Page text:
Cavafy Poem 73: Kaisarion





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Published on Jan 9, 2009

'Kaisarion' is poem no. 73 in the Cavafy canon.

Pronunciation, like spelling, is the very devil. People speaking the same language sometimes fail to understand one another. When ancient Greek and Latin meet English, chaos ensues. The Romans said not 'Hail Zizar!' as in the English version, but 'Ar-way Kizer' (Ave Caesar). The Germans got it right with their Kaiser. The son of Julius Caesar and Cleopatra was called not 'Size-arion' (Caesarion) but Kaisarion.

By August, 30BC, Julius Caesar, Cleopatra and Mark Antony were all dead and Kaisarion was the nominal ruler of Egypt. The invading Octavius Caesar, later called Augustus by the respectful Romans, who was a 'Caesar' because he had been adopted by Julius, coming into the presence of the boy pharaoh Kaisarion at Alexandria, is said to have spoken the words (referring to himself and the boy) "Two Caesars is one too many!" Kaisarion was murdered.

So we drift back (drift back from the present moment in the year 2008AD) to that same city of Alexandria around the year 1916-1918AD and to Cavafy's flat in the Rue Lepsius where, book on knee, he is himself drifting fondly back to the year 30BC and recalling the to him magic being Kaisarion. Wormholes in the fabric of space and time, through which we travel in the Tardis we call Art and Poetry!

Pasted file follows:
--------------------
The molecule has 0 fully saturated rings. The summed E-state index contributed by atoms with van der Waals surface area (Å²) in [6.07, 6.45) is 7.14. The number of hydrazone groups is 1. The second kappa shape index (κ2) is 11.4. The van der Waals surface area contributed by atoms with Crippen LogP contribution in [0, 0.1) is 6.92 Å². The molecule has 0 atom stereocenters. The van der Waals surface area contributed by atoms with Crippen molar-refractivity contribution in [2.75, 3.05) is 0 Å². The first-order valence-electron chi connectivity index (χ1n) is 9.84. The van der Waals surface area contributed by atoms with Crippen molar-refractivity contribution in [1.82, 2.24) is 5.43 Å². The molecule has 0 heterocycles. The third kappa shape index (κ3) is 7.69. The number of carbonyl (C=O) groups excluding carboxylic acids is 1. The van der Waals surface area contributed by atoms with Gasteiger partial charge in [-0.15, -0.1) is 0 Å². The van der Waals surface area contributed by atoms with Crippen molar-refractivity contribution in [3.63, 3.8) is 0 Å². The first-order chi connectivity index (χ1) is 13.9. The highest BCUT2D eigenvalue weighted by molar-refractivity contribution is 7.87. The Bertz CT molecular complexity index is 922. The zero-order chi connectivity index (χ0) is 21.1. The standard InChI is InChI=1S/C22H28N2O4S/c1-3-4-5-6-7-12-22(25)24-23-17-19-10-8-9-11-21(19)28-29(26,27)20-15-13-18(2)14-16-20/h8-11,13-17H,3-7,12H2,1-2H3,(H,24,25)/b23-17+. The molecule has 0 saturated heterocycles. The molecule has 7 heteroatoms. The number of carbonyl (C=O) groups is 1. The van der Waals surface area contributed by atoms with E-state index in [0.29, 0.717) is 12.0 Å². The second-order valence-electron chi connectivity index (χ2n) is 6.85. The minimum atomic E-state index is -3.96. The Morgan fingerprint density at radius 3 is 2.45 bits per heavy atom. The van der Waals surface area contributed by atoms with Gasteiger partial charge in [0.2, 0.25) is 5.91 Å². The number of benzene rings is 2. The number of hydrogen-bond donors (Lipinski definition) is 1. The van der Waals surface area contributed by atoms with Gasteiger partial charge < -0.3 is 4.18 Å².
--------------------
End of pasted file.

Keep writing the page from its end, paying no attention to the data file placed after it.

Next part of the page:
Evening. Chair by the lamp. In my hands
an old book of Ptolomaic inscriptions,
vellum spine and marble boards,
beautifully printed on handmade paper.
The matter: formulaic highflown titles,
fulsome praise and flattery.
How glorious the Ptolomies, strong and wise,
everything they did a sounding epic!
The women of that illustrious line
half goddesses, Berenice and Cleopatra.

Having hunted down the references I required
just before closing the volume
I noticed a mention of Kaisarion.
At that name there came a flutter to my heart.
The eyes of vision opened. You were there,
standing before my chair, lightly garbed,
weight resting on one leg, staring forward
like a living statue.

We know almost nothing about you
but I have created by truly mystic art
and contemplation of all the wide world's beauty
an archetypal image, a magic being.

Late last night as the light in the lamp
flickered and died, I let it go out.
As the flame faded your imago formed,
your eidolon glowed before me, shimmered.
I shivered with longing, adoring your shape and face,
your immaculate conjured presence in my room
looking as you did in Alexandria
standing before the conquered people,
your people, as the Roman came:
your kohl-bright eyes a little tired,
trembling slightly at the naked knee,
hoping he would be merciful.

Had I been Octavius and you waiting there,
I'd not have complained of too many Caesars.


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